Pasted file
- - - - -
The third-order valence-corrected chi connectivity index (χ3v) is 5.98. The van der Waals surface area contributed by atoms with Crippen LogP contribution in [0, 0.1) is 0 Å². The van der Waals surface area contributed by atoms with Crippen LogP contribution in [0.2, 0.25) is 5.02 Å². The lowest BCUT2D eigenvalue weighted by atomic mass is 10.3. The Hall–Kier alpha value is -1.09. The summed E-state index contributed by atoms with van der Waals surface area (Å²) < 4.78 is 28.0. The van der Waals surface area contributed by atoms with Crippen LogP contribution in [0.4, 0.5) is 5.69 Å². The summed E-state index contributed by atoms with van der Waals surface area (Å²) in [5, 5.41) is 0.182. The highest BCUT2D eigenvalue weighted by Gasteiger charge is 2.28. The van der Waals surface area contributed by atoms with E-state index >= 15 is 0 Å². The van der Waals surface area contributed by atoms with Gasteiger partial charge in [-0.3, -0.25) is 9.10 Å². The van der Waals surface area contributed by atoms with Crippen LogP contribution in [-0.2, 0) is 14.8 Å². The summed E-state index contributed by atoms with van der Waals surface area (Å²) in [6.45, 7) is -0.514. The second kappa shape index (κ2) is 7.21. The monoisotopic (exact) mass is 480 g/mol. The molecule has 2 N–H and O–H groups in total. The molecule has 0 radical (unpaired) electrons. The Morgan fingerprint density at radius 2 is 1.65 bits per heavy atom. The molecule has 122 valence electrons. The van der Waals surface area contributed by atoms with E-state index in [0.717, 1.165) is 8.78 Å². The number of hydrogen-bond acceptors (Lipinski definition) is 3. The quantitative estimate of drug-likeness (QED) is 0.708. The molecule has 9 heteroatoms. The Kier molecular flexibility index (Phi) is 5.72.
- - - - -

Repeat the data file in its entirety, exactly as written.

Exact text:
The third-order valence-corrected chi connectivity index (χ3v) is 5.98. The van der Waals surface area contributed by atoms with Crippen LogP contribution in [0, 0.1) is 0 Å². The van der Waals surface area contributed by atoms with Crippen LogP contribution in [0.2, 0.25) is 5.02 Å². The lowest BCUT2D eigenvalue weighted by atomic mass is 10.3. The Hall–Kier alpha value is -1.09. The summed E-state index contributed by atoms with van der Waals surface area (Å²) < 4.78 is 28.0. The van der Waals surface area contributed by atoms with Crippen LogP contribution in [0.4, 0.5) is 5.69 Å². The summed E-state index contributed by atoms with van der Waals surface area (Å²) in [5, 5.41) is 0.182. The highest BCUT2D eigenvalue weighted by Gasteiger charge is 2.28. The van der Waals surface area contributed by atoms with E-state index >= 15 is 0 Å². The van der Waals surface area contributed by atoms with Gasteiger partial charge in [-0.3, -0.25) is 9.10 Å². The van der Waals surface area contributed by atoms with Crippen LogP contribution in [-0.2, 0) is 14.8 Å². The summed E-state index contributed by atoms with van der Waals surface area (Å²) in [6.45, 7) is -0.514. The second kappa shape index (κ2) is 7.21. The monoisotopic (exact) mass is 480 g/mol. The molecule has 2 N–H and O–H groups in total. The molecule has 0 radical (unpaired) electrons. The Morgan fingerprint density at radius 2 is 1.65 bits per heavy atom. The molecule has 122 valence electrons. The van der Waals surface area contributed by atoms with E-state index in [0.717, 1.165) is 8.78 Å². The number of hydrogen-bond acceptors (Lipinski definition) is 3. The quantitative estimate of drug-likeness (QED) is 0.708. The molecule has 9 heteroatoms. The Kier molecular flexibility index (Phi) is 5.72.